I may have mentioned before that I don’t have the typical nostalgia that most people seem to cherish for home-cooked meals – given both my parents’ work schedule plus my numerous after-school activities as a kid, they showed their love in other ways than making dinner. Besides, family night is more about the people than the food right?
But I do have a few fond childhood memories of my mom in the kitchen, and perhaps these moments are more precious for their rarity. Egg tarts were my absolute favorite treat as a little girl and I never passed up a chance to snag one (or two, or three) whenever passing through Chinatown. The first time I saw my mom making her own homemade egg tarts, I was completely fascinated – how could just a few staple pantry ingredients pop into the oven and come out such perfect flaky, buttery, rich soft custard magic? And just like magic, the entire batch quickly disappeared into my tummy 😉
Last year, I finally remembered to ask my mom for the recipe and she e-mailed me back a word document she’d typed up herself, broken English and all. I have it saved on my computer because it makes me smile whenever I feel homesick, as does the warm aroma of these baking in the oven. Last time I went home, I asked her where she got the recipe from, and turns out she learned it in her high school home ec class in Taiwan! (Apparently she was also top of her class, which explains why she still remembers the recipe despite not writing it down until giving it to me.)
My mom particularly stressed the importance of straining the custard mixture before baking – this is the key to a smooth custard. She only instructs straining once, but sometimes I like to strain twice just in case. She then added that the tart crust recipe also comes in handy for pies or pastries like empanadas. Interestingly enough, with a cream cheese and butter base it’s actually pretty similar to the dough used for rugelach.
While I’m sharing my mother’s recipe mostly faithful to the original, I’m also the trouble child of the family and a little monkey (Happy Year of the Monkey everyone!) so I’ve also added my own little flair. A few teaspoons of ginger, accompanied with a little cinnamon in the crust, add a subtle kick that sets it apart from the typical egg tart found on the street. Feel free to leave it out or add more as you like!
Without further ado, from my mother to you (with a little pinch of spice along the way). Hope you enjoy this Liu family recipe!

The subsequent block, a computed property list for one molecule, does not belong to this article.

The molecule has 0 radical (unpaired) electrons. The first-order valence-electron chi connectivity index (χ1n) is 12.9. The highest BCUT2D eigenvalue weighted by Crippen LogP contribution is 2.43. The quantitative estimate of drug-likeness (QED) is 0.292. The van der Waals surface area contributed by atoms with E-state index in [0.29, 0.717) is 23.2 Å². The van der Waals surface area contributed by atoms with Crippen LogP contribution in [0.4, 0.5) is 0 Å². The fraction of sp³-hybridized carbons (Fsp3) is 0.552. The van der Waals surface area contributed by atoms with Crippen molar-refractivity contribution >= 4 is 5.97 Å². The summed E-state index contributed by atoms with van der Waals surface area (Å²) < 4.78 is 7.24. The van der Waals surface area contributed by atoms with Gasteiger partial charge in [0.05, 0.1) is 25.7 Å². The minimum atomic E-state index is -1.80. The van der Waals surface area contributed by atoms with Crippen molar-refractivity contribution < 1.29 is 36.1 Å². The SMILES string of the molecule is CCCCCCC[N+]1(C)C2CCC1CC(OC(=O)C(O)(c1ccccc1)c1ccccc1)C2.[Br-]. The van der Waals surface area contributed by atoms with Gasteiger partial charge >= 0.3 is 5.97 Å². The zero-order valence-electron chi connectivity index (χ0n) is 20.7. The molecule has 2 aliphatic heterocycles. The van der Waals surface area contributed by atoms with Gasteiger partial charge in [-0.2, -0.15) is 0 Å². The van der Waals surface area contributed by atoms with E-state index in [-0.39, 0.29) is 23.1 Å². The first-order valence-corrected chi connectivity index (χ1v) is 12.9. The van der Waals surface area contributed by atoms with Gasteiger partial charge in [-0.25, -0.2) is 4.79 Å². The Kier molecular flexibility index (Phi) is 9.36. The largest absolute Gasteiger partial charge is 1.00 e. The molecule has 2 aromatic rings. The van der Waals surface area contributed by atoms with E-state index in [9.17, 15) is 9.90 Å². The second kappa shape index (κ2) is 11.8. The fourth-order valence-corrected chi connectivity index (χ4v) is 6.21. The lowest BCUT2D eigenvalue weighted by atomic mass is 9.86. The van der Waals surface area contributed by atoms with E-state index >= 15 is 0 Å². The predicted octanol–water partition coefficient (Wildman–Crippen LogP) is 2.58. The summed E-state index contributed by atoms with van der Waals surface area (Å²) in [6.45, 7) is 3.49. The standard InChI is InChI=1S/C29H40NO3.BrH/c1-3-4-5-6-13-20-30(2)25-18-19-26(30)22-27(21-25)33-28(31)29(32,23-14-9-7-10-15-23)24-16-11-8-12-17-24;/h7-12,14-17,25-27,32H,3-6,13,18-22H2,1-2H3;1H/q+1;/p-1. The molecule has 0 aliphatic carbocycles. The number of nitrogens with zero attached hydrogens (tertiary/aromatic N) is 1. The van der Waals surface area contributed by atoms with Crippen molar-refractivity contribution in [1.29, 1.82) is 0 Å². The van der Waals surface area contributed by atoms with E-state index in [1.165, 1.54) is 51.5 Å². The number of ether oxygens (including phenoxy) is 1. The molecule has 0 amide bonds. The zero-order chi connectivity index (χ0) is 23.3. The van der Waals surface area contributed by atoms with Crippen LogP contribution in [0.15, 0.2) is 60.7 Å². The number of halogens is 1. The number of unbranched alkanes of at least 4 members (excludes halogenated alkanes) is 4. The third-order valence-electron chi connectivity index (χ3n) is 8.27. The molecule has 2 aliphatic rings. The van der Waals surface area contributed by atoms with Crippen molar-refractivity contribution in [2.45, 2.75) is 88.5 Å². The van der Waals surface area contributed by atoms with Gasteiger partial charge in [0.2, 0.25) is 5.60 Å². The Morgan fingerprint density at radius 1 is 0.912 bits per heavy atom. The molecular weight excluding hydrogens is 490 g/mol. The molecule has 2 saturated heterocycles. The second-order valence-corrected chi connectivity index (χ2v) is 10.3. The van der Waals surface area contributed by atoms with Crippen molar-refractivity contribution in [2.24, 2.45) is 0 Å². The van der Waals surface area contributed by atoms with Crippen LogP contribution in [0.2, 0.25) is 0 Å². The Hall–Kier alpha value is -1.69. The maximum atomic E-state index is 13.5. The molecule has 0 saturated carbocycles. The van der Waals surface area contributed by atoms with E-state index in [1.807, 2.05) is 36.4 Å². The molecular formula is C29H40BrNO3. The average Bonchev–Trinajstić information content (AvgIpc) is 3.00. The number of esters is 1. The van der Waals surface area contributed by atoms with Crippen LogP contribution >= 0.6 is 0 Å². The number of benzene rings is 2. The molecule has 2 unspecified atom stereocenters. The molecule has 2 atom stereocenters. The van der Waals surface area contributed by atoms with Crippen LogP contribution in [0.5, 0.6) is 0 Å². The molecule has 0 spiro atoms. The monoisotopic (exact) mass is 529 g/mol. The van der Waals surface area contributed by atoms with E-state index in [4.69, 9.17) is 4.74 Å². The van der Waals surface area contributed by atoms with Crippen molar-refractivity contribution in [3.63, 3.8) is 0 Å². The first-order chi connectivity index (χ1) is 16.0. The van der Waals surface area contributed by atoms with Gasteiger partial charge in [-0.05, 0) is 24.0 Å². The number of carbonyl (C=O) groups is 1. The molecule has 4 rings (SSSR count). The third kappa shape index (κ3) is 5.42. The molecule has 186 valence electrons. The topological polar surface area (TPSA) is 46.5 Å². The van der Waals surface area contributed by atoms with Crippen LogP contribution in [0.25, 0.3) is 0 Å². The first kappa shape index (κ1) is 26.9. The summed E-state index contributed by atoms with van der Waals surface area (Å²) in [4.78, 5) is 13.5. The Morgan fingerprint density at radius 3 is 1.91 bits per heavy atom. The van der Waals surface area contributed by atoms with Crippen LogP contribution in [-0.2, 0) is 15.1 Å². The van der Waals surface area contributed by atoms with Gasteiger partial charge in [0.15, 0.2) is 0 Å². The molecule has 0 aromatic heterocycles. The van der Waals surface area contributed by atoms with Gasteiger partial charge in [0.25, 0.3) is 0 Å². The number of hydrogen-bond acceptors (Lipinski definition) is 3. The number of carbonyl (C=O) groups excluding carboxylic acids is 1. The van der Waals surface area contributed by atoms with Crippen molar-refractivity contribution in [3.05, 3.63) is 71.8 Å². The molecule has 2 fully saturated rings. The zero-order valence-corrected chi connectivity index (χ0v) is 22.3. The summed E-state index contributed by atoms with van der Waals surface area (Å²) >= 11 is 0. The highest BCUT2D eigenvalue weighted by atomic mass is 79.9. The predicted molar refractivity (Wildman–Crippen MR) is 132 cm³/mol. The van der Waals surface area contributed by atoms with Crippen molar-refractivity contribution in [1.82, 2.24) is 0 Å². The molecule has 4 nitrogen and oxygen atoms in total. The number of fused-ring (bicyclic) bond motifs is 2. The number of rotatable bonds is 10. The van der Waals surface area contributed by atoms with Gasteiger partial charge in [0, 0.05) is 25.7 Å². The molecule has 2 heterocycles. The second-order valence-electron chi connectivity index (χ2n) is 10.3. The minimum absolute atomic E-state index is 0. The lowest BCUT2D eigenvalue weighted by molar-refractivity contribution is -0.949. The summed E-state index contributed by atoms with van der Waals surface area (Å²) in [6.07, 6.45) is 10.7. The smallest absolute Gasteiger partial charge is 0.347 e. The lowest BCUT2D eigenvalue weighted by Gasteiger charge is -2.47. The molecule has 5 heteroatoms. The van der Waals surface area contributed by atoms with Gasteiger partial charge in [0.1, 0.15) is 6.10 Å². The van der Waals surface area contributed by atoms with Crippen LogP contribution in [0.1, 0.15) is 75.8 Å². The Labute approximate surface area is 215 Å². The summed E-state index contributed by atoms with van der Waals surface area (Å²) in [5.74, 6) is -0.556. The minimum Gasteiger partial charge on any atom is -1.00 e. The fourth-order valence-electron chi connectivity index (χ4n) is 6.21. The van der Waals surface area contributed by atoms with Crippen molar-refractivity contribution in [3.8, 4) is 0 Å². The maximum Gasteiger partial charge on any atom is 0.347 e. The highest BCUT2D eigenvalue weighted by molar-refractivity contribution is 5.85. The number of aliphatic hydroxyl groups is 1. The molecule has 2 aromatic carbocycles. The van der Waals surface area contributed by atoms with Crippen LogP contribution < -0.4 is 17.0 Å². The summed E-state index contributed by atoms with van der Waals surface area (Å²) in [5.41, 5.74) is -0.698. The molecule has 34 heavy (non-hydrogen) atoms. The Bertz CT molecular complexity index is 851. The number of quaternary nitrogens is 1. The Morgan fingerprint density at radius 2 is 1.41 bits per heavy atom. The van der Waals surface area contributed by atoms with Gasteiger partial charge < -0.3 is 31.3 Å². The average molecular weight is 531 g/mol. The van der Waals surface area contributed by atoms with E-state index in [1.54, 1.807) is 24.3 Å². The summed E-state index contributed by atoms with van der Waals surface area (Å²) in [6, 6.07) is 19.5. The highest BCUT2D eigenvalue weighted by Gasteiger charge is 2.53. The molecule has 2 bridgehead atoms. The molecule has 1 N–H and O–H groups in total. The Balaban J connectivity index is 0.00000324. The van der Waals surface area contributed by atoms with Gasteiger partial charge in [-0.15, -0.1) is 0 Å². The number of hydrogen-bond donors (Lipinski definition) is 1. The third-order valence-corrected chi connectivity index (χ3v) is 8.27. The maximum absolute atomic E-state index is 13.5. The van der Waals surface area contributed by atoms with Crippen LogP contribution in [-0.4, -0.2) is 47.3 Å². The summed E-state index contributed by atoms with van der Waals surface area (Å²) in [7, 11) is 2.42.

Ginger Egg Tarts
adapted from my mother’s recipe
makes about 15 tarts
dairy free options available
tart crust dough
- 1/2 cup butter or vegan butter, softened
- 3 oz cream cheese (I use neufchatel cheese or reduced fat cream cheese) or vegan cream cheese (I’ve had good experiences baking with Tofutti brand)
- 1 cup all purpose flour
- 1 teaspoon ginger
- 1 teaspoon cinnamon
- 7/8 cups (3/4 cups + 2 tablespoons) milk, either 2% or greater, or coconut milk
- 1/2 cup sugar
- 1 teaspoon ginger
- 2 large eggs
- Preheat the oven to 375 F. Grease tart molds (a cupcake pan will also work though will not have the same look; I use these flower-shaped silicon molds that don’t require any greasing) and line them up on a baking tray.
- Combine all ingredients for the crust together and use your hands or a wooden spoon to mix it into a soft dough. If it’s too sticky to work with, add a little more flour gradually. If you have metal tart molds with sharp edges, you can roll out pieces of dough slightly larger than the molds and press it over to perfectly shape it; otherwise, take roughly golf-ball-sized pieces of dough and free form it into your cupcake pan/silicon molds.
- Heat the milk up in the microwave for 1 minute. Whisk in sugar and ginger to dissolve. Let the milk cool for 5 minutes.
- Add the eggs and whisk until the yolk is mixed in. The mixture will not look smooth.
- Strain custard mixture into the tart molds, filling each mold only 80% full. You may have a little extra egg mixture left over, and that’s fine – better to discard than to try to use it all up. Make sure you do not overfill the tarts, otherwise the custard will bubble over and create a sticky mess!
- Bake for 20-25 minutes, until the custard is set. You know your oven best – if it heats unevenly, rotate the pan halfway through baking. The set custard might look puffy, but don’t worry! It’ll settle down once cooled.
- Once the custard has set, turn off the oven and open the door, leaving the tarts inside. The idea is to let the custards cool slowly to avoid any cracking on the surface. Once the custards have cooled enough – essentially when they no longer look puffy, around 20 minutes – you can remove them to continue to cool at room temperature. Once cool enough to handle, pop them out of the molds – a toothpick comes in handy for this.
- Serve warm, room temperature, or chilled, however you like! Though if you’ve never had an egg tart warm and fresh from the oven, you’re in for a treat 🙂 these can be stored in an airtight container in the fridge for at least a couple days – I’ve never had the occasion to test if they would last longer!
Nutritional description: eggs do offer some nutritional content in protein, vitamins, and minerals, though it’d be a stretch to call the recipe fully nutritious. They’re sort of low carb though if you need to watch that, since the dough is mostly butter and cream cheese! You can make them lower carb/sugar as well using sugar replacements like Swerve.
Nutritional information (calculated without dairy-free substitutions): Calories 137, Total Fat 8.4g, Saturated Fat 5.1g, Cholesterol 46.4mg, Carbs 13.5g, Fiber 0.2g, Sugars 7.3g, Protein 2.7g, Sodium 38.7mg